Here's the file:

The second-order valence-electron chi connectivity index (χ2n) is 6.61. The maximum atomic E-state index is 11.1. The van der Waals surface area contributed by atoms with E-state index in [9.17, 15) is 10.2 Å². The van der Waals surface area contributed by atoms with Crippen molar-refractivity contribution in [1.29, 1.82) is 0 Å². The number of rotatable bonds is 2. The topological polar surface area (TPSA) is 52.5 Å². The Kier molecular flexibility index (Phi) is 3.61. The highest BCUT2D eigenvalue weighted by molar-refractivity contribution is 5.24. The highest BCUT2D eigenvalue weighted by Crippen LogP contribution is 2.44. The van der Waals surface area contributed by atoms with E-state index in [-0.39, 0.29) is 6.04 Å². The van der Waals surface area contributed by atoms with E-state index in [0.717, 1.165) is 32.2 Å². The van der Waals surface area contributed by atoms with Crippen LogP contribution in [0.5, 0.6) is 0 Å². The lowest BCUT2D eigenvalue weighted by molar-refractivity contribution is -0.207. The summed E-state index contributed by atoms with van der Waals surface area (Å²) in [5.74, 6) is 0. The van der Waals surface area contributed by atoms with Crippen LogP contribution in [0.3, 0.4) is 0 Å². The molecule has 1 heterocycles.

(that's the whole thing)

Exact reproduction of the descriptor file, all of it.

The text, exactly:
The second-order valence-electron chi connectivity index (χ2n) is 6.61. The maximum atomic E-state index is 11.1. The van der Waals surface area contributed by atoms with E-state index in [9.17, 15) is 10.2 Å². The van der Waals surface area contributed by atoms with Crippen molar-refractivity contribution in [1.29, 1.82) is 0 Å². The number of rotatable bonds is 2. The topological polar surface area (TPSA) is 52.5 Å². The Kier molecular flexibility index (Phi) is 3.61. The highest BCUT2D eigenvalue weighted by molar-refractivity contribution is 5.24. The highest BCUT2D eigenvalue weighted by Crippen LogP contribution is 2.44. The van der Waals surface area contributed by atoms with E-state index in [-0.39, 0.29) is 6.04 Å². The van der Waals surface area contributed by atoms with E-state index in [0.717, 1.165) is 32.2 Å². The van der Waals surface area contributed by atoms with Crippen LogP contribution in [0.5, 0.6) is 0 Å². The lowest BCUT2D eigenvalue weighted by molar-refractivity contribution is -0.207. The summed E-state index contributed by atoms with van der Waals surface area (Å²) in [5.74, 6) is 0. The van der Waals surface area contributed by atoms with Crippen LogP contribution in [0.3, 0.4) is 0 Å². The molecule has 1 heterocycles.